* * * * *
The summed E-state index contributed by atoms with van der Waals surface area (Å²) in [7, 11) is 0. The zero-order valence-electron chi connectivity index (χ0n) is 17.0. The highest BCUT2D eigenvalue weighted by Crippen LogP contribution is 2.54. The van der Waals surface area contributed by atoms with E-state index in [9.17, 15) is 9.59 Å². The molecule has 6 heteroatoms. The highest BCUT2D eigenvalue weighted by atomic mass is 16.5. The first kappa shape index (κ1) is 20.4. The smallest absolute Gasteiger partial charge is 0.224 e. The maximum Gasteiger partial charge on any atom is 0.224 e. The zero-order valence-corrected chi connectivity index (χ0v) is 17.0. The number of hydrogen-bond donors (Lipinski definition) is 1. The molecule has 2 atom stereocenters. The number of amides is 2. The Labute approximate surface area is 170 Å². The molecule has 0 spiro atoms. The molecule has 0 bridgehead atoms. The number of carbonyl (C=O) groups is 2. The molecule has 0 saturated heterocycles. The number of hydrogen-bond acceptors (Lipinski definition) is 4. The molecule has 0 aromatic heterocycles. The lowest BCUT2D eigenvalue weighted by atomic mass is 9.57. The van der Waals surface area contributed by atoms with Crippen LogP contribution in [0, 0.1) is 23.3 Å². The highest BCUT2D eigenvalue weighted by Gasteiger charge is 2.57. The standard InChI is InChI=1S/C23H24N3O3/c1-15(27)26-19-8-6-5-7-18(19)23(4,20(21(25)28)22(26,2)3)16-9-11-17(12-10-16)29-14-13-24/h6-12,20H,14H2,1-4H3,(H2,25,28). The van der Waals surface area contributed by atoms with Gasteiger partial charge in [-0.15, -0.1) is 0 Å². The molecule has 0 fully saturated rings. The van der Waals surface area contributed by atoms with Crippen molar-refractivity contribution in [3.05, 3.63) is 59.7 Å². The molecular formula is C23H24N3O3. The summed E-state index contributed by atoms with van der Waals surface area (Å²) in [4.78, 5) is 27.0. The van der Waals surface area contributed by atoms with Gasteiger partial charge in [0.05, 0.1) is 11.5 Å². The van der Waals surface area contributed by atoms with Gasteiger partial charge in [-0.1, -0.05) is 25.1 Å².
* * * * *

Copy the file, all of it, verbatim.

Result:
The summed E-state index contributed by atoms with van der Waals surface area (Å²) in [7, 11) is 0. The zero-order valence-electron chi connectivity index (χ0n) is 17.0. The highest BCUT2D eigenvalue weighted by Crippen LogP contribution is 2.54. The van der Waals surface area contributed by atoms with E-state index in [9.17, 15) is 9.59 Å². The molecule has 6 heteroatoms. The highest BCUT2D eigenvalue weighted by atomic mass is 16.5. The first kappa shape index (κ1) is 20.4. The smallest absolute Gasteiger partial charge is 0.224 e. The maximum Gasteiger partial charge on any atom is 0.224 e. The zero-order valence-corrected chi connectivity index (χ0v) is 17.0. The number of hydrogen-bond donors (Lipinski definition) is 1. The molecule has 2 atom stereocenters. The number of amides is 2. The Labute approximate surface area is 170 Å². The molecule has 0 spiro atoms. The molecule has 0 bridgehead atoms. The number of carbonyl (C=O) groups is 2. The molecule has 0 saturated heterocycles. The number of hydrogen-bond acceptors (Lipinski definition) is 4. The molecule has 0 aromatic heterocycles. The lowest BCUT2D eigenvalue weighted by atomic mass is 9.57. The van der Waals surface area contributed by atoms with Crippen LogP contribution in [0, 0.1) is 23.3 Å². The highest BCUT2D eigenvalue weighted by Gasteiger charge is 2.57. The standard InChI is InChI=1S/C23H24N3O3/c1-15(27)26-19-8-6-5-7-18(19)23(4,20(21(25)28)22(26,2)3)16-9-11-17(12-10-16)29-14-13-24/h6-12,20H,14H2,1-4H3,(H2,25,28). The van der Waals surface area contributed by atoms with Gasteiger partial charge in [-0.15, -0.1) is 0 Å². The molecule has 0 fully saturated rings. The van der Waals surface area contributed by atoms with Crippen molar-refractivity contribution in [3.05, 3.63) is 59.7 Å². The molecular formula is C23H24N3O3. The summed E-state index contributed by atoms with van der Waals surface area (Å²) in [4.78, 5) is 27.0. The van der Waals surface area contributed by atoms with Gasteiger partial charge in [0.05, 0.1) is 11.5 Å². The van der Waals surface area contributed by atoms with Gasteiger partial charge in [-0.1, -0.05) is 25.1 Å².